Similarly, analytics tech has been integral to Ecozen. “In Shimla, it is cherry season and they are typically sold off to a middleman,” says Vivek.
“But with our cold storage transportation and shelf-life prediction tech, farmers can aggregate good quantities and send directly to a market, making the most out of the produce’s lifetime.”
Ecoconnect, Ecozen’s green energy storage solution for produce, results in 60% logistical cost reduction for highly perishable commodities such as strawberries, cherries, lychees and coriander. Meanwhile, Ecofrost, the company’s portable, solar-powered standalone cooling system, prevents food loss by pre-cooling within six hours and being directly deployed at farms, wholesale markets or packhouses. Ecozen has deployed more than 200 units across India.
From February to March, Ecozen worked with a group of 30 to 40 strawberry farmers in Mahabaleshwar. “Strawberries have a very low shelf life and leasing out storage units lets these farmers collaborate, sharing the cost and lease to minimise food loss,” explains Vivek.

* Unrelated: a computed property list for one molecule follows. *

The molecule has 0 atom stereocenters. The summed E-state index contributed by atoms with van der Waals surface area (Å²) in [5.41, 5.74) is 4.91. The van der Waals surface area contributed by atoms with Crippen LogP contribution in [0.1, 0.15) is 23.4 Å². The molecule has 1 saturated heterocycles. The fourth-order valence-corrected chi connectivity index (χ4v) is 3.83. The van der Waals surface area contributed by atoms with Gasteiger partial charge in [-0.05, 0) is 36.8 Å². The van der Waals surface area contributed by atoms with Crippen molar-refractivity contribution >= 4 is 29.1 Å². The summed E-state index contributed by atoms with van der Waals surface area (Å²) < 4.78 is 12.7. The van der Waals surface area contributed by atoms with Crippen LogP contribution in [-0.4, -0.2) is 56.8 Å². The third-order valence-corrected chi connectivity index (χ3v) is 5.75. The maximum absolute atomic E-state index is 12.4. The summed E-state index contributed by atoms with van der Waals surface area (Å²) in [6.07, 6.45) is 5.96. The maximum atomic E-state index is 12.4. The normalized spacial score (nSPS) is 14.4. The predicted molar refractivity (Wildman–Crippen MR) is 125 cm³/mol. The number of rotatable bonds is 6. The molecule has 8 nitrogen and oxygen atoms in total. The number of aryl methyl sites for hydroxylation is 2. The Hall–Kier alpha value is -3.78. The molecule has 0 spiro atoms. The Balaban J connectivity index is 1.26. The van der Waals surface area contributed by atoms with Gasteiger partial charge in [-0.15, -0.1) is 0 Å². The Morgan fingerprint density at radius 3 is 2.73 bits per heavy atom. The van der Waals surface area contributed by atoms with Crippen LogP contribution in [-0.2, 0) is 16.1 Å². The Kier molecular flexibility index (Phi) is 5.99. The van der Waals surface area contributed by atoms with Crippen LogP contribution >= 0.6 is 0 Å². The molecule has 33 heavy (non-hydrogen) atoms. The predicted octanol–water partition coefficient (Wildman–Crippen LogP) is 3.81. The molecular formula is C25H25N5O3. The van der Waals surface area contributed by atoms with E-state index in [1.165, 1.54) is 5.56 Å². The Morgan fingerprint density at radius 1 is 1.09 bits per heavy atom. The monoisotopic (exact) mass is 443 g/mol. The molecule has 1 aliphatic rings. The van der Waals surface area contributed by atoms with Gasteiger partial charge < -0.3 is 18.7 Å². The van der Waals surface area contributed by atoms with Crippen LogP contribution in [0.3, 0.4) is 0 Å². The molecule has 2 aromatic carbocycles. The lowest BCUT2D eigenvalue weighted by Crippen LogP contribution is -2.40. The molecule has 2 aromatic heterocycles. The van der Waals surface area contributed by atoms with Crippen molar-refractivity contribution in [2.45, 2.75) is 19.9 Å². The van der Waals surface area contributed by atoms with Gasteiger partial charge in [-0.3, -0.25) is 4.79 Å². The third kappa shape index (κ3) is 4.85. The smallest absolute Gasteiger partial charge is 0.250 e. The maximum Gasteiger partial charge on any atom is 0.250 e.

But it has to be a collaborative process. As AgNext’s Taranjeet observes, “The world needs the multiple technologies that are coming in to ensure that food wastage is stopped. However, we also need to respect our food, our farmers and our vendors by improving daily practices. We are all working in silos and we need more collaboration, not just in innovation but implementation too.”